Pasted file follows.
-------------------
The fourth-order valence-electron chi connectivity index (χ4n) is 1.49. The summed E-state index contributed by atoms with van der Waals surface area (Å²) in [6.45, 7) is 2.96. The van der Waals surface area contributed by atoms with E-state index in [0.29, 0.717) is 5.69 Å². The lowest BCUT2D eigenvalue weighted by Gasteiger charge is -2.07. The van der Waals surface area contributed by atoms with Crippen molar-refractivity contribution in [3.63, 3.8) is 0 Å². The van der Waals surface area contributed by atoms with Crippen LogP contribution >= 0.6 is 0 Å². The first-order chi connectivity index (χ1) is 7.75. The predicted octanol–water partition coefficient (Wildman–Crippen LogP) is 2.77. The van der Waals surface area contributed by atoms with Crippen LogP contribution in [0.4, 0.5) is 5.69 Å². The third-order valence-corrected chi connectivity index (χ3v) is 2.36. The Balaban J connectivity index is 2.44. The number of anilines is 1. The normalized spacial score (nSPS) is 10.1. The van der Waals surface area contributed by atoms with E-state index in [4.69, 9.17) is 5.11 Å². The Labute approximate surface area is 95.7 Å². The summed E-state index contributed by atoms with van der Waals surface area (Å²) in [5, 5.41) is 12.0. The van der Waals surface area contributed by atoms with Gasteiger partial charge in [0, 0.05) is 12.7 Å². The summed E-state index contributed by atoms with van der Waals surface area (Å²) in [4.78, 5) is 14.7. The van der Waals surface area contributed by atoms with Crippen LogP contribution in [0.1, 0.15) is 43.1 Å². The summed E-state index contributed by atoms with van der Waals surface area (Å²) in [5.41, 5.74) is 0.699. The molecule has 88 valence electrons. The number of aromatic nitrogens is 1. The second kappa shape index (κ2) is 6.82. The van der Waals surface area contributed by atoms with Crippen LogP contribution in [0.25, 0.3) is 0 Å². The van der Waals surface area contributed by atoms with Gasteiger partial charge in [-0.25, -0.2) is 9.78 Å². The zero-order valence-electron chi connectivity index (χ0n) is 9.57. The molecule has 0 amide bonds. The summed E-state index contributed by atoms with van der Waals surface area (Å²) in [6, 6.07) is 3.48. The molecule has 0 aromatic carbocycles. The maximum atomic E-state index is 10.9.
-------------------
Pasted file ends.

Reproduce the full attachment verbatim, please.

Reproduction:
The fourth-order valence-electron chi connectivity index (χ4n) is 1.49. The summed E-state index contributed by atoms with van der Waals surface area (Å²) in [6.45, 7) is 2.96. The van der Waals surface area contributed by atoms with E-state index in [0.29, 0.717) is 5.69 Å². The lowest BCUT2D eigenvalue weighted by Gasteiger charge is -2.07. The van der Waals surface area contributed by atoms with Crippen molar-refractivity contribution in [3.63, 3.8) is 0 Å². The van der Waals surface area contributed by atoms with Crippen LogP contribution >= 0.6 is 0 Å². The first-order chi connectivity index (χ1) is 7.75. The predicted octanol–water partition coefficient (Wildman–Crippen LogP) is 2.77. The van der Waals surface area contributed by atoms with Crippen LogP contribution in [0.4, 0.5) is 5.69 Å². The third-order valence-corrected chi connectivity index (χ3v) is 2.36. The Balaban J connectivity index is 2.44. The number of anilines is 1. The normalized spacial score (nSPS) is 10.1. The van der Waals surface area contributed by atoms with E-state index in [4.69, 9.17) is 5.11 Å². The Labute approximate surface area is 95.7 Å². The summed E-state index contributed by atoms with van der Waals surface area (Å²) in [5, 5.41) is 12.0. The van der Waals surface area contributed by atoms with Gasteiger partial charge in [0, 0.05) is 12.7 Å². The summed E-state index contributed by atoms with van der Waals surface area (Å²) in [4.78, 5) is 14.7. The van der Waals surface area contributed by atoms with Crippen LogP contribution in [0.1, 0.15) is 43.1 Å². The summed E-state index contributed by atoms with van der Waals surface area (Å²) in [5.41, 5.74) is 0.699. The molecule has 88 valence electrons. The number of aromatic nitrogens is 1. The second kappa shape index (κ2) is 6.82. The van der Waals surface area contributed by atoms with Crippen LogP contribution in [0.25, 0.3) is 0 Å². The van der Waals surface area contributed by atoms with Gasteiger partial charge in [-0.25, -0.2) is 9.78 Å². The zero-order valence-electron chi connectivity index (χ0n) is 9.57. The molecule has 0 amide bonds. The summed E-state index contributed by atoms with van der Waals surface area (Å²) in [6, 6.07) is 3.48. The molecule has 0 aromatic carbocycles. The maximum atomic E-state index is 10.9.